“We strive to show students that science is an iterative process, where we use data to build models, then use those models to make predictions about what data we will find next, and use that new data to further refine our models,” Horodyskyj says. “This is the essence of understanding our universe and there's no better way to teach it than to have students engage in that process throughout the term.”
“They basically are going through the same steps that you would want students to go through in an in-person laboratory class,” Anbar says of the online activities. “They observe, develop a hypothesis, test the hypothesis and log data. Along the way, students learn some of today’s basic science concepts and techniques, like spectroscopy, the Planck function, thermal emission and how stars work. It is serious, college-level science. But they don't just listen to a lecture. They engage, hypothesize, test and evaluate. We want them to gain a deeper understanding of how science works, teaching them to think critically along the way.”
The course makes use of immersive, media-rich simulations that let students explore perspectives and locations that would otherwise be inaccessible. For example, one simulation lets students create stars of different masses so that they can discover the properties of different types of stars. Another, a “virtual field trip,” takes them to South Australia where they can explore in detail, fossils of the earliest animals on Earth. The virtual field trips were produced as part of a project with the NASA Astrobiology Institute (NAI). Anbar directs the NAI team at ASU.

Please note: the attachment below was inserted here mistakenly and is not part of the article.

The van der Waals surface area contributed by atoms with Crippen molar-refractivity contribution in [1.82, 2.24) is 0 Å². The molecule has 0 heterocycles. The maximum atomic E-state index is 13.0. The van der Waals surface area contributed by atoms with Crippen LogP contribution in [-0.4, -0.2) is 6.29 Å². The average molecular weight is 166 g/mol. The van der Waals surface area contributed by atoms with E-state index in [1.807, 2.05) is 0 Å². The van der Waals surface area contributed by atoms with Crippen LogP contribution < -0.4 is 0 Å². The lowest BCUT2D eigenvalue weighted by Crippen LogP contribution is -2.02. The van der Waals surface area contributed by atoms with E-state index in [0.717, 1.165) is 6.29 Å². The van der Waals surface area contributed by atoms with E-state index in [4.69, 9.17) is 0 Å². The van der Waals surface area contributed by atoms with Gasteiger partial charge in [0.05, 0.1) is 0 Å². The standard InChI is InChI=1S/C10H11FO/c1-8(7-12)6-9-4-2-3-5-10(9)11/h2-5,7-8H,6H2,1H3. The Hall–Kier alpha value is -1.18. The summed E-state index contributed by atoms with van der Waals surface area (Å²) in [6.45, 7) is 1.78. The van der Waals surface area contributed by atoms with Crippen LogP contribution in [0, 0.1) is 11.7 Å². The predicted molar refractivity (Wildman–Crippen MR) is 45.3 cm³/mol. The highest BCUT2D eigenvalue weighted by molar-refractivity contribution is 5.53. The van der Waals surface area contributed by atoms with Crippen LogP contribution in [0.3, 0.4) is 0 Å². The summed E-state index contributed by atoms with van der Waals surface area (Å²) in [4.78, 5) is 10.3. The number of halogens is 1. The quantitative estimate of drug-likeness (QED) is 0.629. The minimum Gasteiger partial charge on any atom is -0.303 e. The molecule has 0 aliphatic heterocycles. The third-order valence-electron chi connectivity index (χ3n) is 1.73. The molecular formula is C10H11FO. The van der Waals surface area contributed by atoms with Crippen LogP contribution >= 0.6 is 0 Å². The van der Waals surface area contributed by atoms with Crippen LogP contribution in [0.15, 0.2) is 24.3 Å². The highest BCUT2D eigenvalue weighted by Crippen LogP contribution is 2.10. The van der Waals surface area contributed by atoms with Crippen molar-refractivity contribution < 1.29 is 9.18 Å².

“The simulations take advantage of the digital medium to deliver experiences that can't be done nearly as well in a lecture hall,” explains Anbar.
The simulations, lectures and assignments are pulled together using an internet-based learning platform developed by an Australian startup company, Smart Sparrow.
“The learning platform is the secret sauce,” says Anbar. “It isn't as flashy as the simulations, but it’s what lets us build rich, game-like lessons that make use of those simulations and adapt to what the students do. It’s a bit like the way that PowerPoint enables us to make beautiful and informative slide shows. Without that software, all we’d have are a bunch of links to cool simulations. With the software, we can build an interactive and adaptive learning experience.”
It's not all fun and games, though. Because it is a course that counts for quantitative science credit, students are required to do a fair amount of math.
“What we try to do is get the students to see that the equations they are working with actually describe what they see in many of the simulations,” Anbar says. “The equations describe phenomena that are interesting and powerful in answering questions that the students need to answer. They use the math in the equations to solve challenges they encounter in the habitable hunt.”
“The goal is to get them to see the way scientists see the value of quantitative thinking, the value of math,” he adds. “We want to show that math can be used for something other than to solve a problem in a homework assignment. Math can be used to help answer a question they care about, like are we alone?”